Friday, November 23, 2007

Down The River On A Gigantic Doughnut

[This piece was developed out with some ideas of Kit, my friend, for the SARANGGANI SPACE magazine]

Gloomy sky after a heavy rainfall. The air is cold and the soil is sticky along the banks of the Pangi River in New La Union, Maitum. The water slams against the boulders creating threatening splashes and quickening my heartbeat at the thought of careening down these rapids in an inflated inner tubing of a vehicle or salbabida. The contraption looks like a gigantic doughnut with flat rope webs converging in the middle of the hole.

Standing on high ground between two cottages and listening to the deafening current below, I contemplate the stunt I am going to attempt today. Being in a situation I have almost no control of will probably be the most outrageous thing I have ever done in my life. This is exactly why I decide to throw all caution to the wind because if I do not go water tubing now, I know I will regret it forever.

Behind me, a handful of residents mill about a sari-sari store and play billiards. I enter one of the cottages and sit down to partake in the edible fern salad, tinola or native chicken dish, dried fish, and durian laid out on the table. After lunch, I hurry to join the other vacationers back in the van and we speed off to where our guides are waiting.

The bumpy two-kilometer ride down a dirt road ends at an open area. I leave my cellphone and knapsack in the van and then follow the rest passing nipa huts and smiling residents already used to thrill-seekers like us. The narrow wet path has turned my feet soggy so I remove my slippers and continue walking barefoot towards the roaring river that gets louder with each step. We arrive at a sight better than I had been expecting: a river bordered by imposing cliffs overgrown with grass, vines, and trees. This is the Adventurer’s Point.

Waiting knee-deep in the river are our guides, each one holding a salbabida and discussing among themselves which one of us should go with which one of them. The bigger and stronger guides take my heavier companions. Because I am small, I get paired with a young man of about 17 years old. He hands me a bulky orange life vest and a red helmet, and inserts my slippers between the rubber ropes of his salbabida, beside his own slippers.

I step into the surprisingly cold river and am told to sit with my bottom firmly inside the hole and my legs hanging out. I should not lean forward but sit back and distribute my weight to steady the salbabida. I should not also push against the rocks because doing so might injure me.

Off I go towards Makbuluk Junction, anxiously covered in safety gears while my super-confident guide has not even a helmet on. He follows me from behind while holding my salbabida, and steers me along the river. Every time it seems as if I am going to capsize or crash, he pushes me over the rocks in the water and pulls me away from the boulders.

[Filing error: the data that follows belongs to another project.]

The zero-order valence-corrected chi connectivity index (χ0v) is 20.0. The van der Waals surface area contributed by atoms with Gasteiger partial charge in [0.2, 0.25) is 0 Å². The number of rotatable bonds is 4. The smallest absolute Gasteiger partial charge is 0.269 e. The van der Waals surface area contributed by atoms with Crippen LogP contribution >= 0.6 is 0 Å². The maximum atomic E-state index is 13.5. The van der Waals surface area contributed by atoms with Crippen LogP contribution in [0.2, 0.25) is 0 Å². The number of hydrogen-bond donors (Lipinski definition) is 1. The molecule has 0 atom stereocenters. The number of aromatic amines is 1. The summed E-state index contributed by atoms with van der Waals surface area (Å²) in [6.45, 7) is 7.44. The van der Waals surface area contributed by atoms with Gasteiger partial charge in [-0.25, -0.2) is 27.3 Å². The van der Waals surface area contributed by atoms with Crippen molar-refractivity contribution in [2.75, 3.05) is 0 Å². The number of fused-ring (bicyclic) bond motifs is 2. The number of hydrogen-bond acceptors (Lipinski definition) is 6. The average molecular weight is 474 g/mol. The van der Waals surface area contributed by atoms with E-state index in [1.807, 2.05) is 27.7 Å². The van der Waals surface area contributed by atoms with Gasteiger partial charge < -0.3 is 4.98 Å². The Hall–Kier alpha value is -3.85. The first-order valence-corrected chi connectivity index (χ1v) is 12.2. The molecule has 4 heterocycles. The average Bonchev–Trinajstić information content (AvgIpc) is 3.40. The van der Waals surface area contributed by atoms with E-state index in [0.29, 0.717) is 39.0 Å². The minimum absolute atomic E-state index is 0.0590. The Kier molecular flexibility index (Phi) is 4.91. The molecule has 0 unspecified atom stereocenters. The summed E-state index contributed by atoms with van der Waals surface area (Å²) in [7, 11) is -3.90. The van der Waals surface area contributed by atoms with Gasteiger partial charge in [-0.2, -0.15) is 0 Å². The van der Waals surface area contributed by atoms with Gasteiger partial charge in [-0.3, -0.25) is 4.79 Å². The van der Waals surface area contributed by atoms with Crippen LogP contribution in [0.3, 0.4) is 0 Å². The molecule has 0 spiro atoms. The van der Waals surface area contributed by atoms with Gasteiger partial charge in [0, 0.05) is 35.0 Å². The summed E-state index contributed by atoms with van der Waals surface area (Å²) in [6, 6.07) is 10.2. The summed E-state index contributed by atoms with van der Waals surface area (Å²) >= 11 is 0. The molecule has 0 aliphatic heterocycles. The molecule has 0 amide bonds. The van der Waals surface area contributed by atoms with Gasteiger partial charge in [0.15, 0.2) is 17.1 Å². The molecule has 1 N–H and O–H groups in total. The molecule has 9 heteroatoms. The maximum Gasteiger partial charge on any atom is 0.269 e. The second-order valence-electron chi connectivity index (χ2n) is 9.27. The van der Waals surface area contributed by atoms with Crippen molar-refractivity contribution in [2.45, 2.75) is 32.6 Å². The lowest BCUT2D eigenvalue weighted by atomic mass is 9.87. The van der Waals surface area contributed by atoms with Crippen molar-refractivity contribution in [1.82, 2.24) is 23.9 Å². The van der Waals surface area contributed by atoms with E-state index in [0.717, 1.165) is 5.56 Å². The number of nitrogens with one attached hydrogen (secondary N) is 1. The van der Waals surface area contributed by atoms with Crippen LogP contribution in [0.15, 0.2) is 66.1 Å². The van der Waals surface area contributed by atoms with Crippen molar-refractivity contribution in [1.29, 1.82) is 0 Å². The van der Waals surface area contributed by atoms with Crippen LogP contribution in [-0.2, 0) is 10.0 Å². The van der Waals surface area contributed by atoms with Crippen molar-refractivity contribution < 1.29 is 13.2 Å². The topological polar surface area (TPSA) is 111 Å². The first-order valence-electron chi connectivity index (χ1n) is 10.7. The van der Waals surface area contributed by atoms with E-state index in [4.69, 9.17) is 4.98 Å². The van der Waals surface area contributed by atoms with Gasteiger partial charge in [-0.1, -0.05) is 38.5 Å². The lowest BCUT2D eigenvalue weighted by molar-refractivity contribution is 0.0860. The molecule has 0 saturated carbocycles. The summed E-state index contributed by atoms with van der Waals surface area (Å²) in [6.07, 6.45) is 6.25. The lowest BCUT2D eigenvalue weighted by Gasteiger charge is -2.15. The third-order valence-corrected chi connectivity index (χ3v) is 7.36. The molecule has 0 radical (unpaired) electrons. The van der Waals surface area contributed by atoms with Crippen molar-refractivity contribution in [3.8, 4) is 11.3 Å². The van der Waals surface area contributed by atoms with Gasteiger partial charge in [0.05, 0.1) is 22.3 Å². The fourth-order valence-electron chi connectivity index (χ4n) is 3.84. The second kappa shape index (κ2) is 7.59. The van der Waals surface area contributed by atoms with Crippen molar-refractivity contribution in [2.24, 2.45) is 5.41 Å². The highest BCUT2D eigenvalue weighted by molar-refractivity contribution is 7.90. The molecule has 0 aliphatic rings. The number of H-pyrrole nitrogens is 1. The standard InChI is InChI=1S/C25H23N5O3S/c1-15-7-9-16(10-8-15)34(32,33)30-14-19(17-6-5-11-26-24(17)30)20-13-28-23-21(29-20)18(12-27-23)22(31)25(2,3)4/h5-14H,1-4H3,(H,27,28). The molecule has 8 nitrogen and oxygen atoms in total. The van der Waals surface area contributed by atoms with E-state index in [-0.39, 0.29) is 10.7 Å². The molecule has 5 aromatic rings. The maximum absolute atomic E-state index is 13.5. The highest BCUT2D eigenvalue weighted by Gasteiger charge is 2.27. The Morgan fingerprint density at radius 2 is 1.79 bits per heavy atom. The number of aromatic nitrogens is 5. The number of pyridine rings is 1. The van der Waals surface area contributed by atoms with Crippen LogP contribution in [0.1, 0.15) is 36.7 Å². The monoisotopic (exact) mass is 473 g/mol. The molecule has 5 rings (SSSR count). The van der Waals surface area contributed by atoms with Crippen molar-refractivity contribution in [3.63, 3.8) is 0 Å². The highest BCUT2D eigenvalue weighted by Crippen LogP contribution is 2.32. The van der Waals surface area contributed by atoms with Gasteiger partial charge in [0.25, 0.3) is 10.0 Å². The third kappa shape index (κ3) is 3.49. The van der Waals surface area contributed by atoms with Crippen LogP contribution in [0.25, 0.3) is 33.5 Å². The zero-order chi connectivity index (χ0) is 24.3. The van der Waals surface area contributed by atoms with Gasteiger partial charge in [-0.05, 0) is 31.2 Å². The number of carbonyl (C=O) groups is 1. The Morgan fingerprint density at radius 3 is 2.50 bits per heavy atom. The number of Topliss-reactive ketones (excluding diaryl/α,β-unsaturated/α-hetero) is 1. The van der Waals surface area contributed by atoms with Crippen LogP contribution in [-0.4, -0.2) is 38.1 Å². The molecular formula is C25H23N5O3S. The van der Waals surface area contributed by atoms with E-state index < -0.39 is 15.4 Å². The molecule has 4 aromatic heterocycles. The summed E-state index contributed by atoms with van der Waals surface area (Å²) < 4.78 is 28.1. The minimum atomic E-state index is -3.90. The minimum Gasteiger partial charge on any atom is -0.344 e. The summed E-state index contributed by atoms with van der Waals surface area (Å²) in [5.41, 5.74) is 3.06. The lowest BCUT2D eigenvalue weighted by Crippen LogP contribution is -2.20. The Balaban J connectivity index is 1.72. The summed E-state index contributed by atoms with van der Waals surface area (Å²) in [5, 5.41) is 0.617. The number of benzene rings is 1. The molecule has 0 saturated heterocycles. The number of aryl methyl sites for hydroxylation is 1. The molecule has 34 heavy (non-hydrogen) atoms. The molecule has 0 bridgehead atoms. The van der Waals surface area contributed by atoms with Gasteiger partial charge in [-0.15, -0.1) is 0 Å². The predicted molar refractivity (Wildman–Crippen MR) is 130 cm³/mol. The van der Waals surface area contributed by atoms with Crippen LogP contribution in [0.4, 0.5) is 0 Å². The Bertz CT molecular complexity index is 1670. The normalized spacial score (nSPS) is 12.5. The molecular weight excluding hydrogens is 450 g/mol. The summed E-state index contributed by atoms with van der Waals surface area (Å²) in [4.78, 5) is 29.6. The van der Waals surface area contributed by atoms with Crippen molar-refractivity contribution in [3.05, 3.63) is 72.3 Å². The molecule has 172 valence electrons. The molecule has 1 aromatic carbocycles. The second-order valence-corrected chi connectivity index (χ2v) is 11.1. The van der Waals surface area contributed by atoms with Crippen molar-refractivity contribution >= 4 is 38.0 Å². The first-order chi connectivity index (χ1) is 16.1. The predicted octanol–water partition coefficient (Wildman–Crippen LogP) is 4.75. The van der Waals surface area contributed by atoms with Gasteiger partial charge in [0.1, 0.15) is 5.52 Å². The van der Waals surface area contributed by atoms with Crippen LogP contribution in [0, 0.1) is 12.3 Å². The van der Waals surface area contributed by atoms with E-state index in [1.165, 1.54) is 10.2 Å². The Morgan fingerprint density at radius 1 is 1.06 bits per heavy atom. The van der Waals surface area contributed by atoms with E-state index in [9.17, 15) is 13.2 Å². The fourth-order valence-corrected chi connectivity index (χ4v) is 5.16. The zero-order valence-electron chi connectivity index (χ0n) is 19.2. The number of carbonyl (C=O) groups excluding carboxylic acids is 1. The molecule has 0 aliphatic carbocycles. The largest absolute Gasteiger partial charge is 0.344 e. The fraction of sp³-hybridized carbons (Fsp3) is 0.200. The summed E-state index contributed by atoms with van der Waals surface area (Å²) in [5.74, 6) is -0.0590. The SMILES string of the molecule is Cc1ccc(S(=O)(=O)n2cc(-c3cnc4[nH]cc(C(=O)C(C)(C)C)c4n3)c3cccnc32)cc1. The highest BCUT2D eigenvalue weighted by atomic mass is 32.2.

Each time we speed up, turn left or right, or drop down, I shriek, delighting in the twists along the way. The way down the river has become a bump car ride with water splashing all over me. I steady myself for the wet roller coaster ride as my tube rolls over mini waterfalls. I am now absolutely soaked and cannot stop shivering.

Up ahead is Baboy Pinga where a bamboo footbridge has been installed for friends to photograph the action below. I smile broadly for the camera despite tired arms and painful abs, the result of sitting in the same position. Our tubes pass under the bridge and are carried downstream to the next stop, Balite Drop, which is the second chance for friends to take our picture.

By now, the skin on my fingertips looks like the shriveled skin of raisins. With teeth chattering like crazy, I catch up with the rest at the last stop, Batong PiƱa, where a pineapple used to grow on top of a huge boulder. Our guides signal each other to group by the riverbank where we are given five minutes to stretch our legs and exchange small talk about who fell off their tubes and who suffered the most scrapes.

We then clamber unto our tubes again and let ourselves be carried by the current to the dam site where our journey finally ends. Exhausted, I drag myself to our cottage for a refreshing buko juice and maruyang kamote or fried sweet potato glazed with brown sugar. All these—lunch, merienda, the unforgettable thirty-minute water tubing adventure—only cost a reasonable 250 pesos per head.

With my head still spinning from the incredible experience, I lie down for a minute, hands clasped behind my head. I close my eyes and remember the feel of the ice-cold water around me, the awesome sight of the towering cliffs, and savor the rush and unpredictability of it all.

I cannot help but think that while this is vacation for me, my guide has probably gone down the river uncountable times. Judging from his face, it is work he enjoys tremendously. What started as a past time of a group of friends has now become a source of income—and an ingenious way to enjoy nature without taking anything away. Just pictures. Cool.

How to get to the water tubing site:

Take an air-conditioned van from Bulaong Terminal in General Santos
City to Maitum for P100. Then take a habalhabal ride to New La Union for P25.


Bam the Great said...

I suddenly found the urge to ride in a gigantic doughnut. :)

Anonymous said...

WOW! what a great advnture maam..
If you will ask me... I will not try it.. My GOD, so scary? at bka ma high blood ako...

hehe... sobrang layo naman sana mkapunta me doon just to leave the problematic past just for a day, dba?.....